[10:10:01] HARLOW: All right let's remind you, eight women have come forward with credible accusations against Roy Moore, four alleging sexual abuse or assault, four more saying they were pursued by Moore when he was much older and they were teenagers. One, of course, accusing him of child molestation when she was 14 years old. Joe Johns is at the White House. So what is the thinking behind this? Why is the President all of a sudden this morning ready to come out and say full stop, Roy Moore is in your man?
JOE JOHNS, CNN SENIOR WASHINGTON CORRESPONDENT: Well they haven't given us a reason, but I can tell you, the polling has -- that has been all over the place, suggests at least the Washington Post polling suggests that Doug Jones, the Democrat in Alabama is ahead in that race. Though within the margin of error, a very close race, 50% to 47%, as the "Washington Post" has it.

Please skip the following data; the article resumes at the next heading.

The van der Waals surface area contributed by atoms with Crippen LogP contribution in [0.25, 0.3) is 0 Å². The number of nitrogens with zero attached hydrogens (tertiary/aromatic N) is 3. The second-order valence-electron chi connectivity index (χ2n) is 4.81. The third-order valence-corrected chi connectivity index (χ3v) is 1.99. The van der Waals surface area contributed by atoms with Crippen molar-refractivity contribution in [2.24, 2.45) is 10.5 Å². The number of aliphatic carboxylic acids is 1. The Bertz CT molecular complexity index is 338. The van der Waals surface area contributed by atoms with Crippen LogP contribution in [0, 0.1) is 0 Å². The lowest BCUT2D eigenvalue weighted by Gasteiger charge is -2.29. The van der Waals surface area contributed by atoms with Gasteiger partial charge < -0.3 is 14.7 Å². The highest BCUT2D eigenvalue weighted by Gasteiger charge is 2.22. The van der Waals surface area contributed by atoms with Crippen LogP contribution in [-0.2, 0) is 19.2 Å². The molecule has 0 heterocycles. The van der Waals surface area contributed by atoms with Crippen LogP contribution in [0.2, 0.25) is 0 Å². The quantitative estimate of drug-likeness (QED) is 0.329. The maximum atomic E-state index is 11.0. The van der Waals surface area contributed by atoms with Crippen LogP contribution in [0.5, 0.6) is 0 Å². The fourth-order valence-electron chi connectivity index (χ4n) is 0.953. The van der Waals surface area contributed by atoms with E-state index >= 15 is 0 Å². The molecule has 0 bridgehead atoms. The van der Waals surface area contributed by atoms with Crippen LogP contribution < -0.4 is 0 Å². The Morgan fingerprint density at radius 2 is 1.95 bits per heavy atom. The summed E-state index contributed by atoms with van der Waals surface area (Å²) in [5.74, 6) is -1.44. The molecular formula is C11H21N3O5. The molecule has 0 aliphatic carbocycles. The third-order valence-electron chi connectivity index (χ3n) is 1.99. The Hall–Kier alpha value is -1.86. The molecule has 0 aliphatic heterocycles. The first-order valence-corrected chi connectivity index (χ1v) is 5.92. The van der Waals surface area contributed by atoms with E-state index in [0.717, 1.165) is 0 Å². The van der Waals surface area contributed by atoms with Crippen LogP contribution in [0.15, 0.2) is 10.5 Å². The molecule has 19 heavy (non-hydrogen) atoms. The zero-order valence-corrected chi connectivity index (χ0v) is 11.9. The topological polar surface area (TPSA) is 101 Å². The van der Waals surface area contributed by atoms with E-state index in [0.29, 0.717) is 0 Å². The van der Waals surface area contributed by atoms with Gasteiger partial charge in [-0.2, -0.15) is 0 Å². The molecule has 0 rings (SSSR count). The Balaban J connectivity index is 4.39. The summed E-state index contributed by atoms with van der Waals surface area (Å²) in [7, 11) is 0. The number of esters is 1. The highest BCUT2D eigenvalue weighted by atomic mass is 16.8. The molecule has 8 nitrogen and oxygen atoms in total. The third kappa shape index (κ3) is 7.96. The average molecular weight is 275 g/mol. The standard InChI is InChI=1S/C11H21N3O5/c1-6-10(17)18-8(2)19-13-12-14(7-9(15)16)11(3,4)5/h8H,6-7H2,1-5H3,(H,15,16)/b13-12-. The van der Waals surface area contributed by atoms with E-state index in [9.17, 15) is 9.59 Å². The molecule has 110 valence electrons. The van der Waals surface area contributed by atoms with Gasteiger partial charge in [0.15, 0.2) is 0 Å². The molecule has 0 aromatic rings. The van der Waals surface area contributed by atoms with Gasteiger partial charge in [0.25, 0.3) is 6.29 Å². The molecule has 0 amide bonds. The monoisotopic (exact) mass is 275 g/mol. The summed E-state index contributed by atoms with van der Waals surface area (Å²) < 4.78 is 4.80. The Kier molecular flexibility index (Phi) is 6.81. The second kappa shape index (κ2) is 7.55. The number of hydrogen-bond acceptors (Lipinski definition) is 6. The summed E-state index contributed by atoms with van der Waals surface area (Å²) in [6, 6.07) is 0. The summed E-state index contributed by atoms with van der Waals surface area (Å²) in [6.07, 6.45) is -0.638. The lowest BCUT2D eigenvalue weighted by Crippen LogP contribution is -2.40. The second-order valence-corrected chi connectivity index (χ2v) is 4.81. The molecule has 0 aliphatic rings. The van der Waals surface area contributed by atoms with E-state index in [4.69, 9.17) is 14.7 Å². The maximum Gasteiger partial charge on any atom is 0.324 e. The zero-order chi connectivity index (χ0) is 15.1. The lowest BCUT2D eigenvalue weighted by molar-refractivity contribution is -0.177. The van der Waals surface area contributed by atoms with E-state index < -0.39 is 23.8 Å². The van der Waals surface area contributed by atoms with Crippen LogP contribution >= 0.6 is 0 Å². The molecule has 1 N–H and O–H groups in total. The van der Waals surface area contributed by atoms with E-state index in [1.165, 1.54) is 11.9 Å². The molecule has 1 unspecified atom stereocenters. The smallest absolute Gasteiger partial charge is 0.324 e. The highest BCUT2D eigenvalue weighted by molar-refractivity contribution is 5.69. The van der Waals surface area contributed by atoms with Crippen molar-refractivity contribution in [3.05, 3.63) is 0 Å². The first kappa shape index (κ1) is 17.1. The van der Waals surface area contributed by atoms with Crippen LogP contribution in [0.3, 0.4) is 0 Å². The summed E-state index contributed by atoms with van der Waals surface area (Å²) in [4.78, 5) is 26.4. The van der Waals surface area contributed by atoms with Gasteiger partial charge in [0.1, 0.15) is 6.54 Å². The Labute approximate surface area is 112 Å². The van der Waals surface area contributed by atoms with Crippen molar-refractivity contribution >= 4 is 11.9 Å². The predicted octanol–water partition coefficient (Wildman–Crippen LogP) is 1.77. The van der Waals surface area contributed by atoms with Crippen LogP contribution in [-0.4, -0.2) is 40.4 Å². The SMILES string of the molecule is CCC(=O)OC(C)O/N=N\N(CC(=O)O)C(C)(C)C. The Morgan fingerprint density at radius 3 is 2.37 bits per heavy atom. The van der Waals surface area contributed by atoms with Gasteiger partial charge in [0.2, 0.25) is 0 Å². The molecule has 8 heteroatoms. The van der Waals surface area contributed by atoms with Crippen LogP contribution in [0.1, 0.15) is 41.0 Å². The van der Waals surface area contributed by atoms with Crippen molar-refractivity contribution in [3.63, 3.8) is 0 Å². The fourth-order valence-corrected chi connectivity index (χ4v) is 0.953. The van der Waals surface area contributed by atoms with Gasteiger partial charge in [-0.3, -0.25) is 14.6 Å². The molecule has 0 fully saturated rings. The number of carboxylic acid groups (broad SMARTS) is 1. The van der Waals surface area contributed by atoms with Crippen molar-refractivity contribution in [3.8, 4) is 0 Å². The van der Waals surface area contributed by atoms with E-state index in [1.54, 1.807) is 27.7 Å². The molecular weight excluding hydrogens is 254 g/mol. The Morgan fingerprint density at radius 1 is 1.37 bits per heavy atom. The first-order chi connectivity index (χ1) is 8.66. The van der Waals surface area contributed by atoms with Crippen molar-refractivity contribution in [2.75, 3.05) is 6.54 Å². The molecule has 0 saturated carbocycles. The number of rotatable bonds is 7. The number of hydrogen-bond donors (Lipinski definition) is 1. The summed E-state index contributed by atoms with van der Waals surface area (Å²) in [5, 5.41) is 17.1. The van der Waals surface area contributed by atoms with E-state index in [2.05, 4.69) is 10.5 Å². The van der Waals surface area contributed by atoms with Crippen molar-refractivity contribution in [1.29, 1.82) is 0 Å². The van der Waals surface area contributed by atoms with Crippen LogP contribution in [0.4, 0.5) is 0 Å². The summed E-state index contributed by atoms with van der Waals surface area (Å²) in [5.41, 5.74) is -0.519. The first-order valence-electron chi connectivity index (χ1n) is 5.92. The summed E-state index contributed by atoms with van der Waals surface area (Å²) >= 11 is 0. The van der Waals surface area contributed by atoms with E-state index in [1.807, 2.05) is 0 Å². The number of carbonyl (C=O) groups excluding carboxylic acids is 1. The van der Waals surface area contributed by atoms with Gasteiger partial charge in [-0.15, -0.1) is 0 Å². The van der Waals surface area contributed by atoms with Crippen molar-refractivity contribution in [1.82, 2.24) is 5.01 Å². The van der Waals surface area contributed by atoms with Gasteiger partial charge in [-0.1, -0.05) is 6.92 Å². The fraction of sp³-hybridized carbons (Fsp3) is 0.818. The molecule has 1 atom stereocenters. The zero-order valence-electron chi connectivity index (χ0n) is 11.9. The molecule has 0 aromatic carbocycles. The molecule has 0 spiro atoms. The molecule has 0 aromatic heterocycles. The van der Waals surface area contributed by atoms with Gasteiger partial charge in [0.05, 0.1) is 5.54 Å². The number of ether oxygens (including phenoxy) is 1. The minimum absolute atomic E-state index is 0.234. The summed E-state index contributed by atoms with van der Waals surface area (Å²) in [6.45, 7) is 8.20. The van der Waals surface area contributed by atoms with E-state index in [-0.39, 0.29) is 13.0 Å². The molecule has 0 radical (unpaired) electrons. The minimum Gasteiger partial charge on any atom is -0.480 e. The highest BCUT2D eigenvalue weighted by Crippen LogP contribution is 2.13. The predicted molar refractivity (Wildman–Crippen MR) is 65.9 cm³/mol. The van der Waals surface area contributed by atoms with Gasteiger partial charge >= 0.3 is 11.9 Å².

But there are a lot of concerns about polling in Alabama right now for this race, especially because this is a special election. Special elections don't occur regularly, so they're hard to poll for. This one has the allegations of sexual misconduct, which could create a huge variable. Those allegations that you just mentioned at the very top, now Alabama generally has been a place that's tough to poll in. Also, this is during the holidays, that's another variable, and the biggest one perhaps of all, is the Bradley effect that some people are embarrassed, perhaps, to admit who they plan on voting for. Back to you.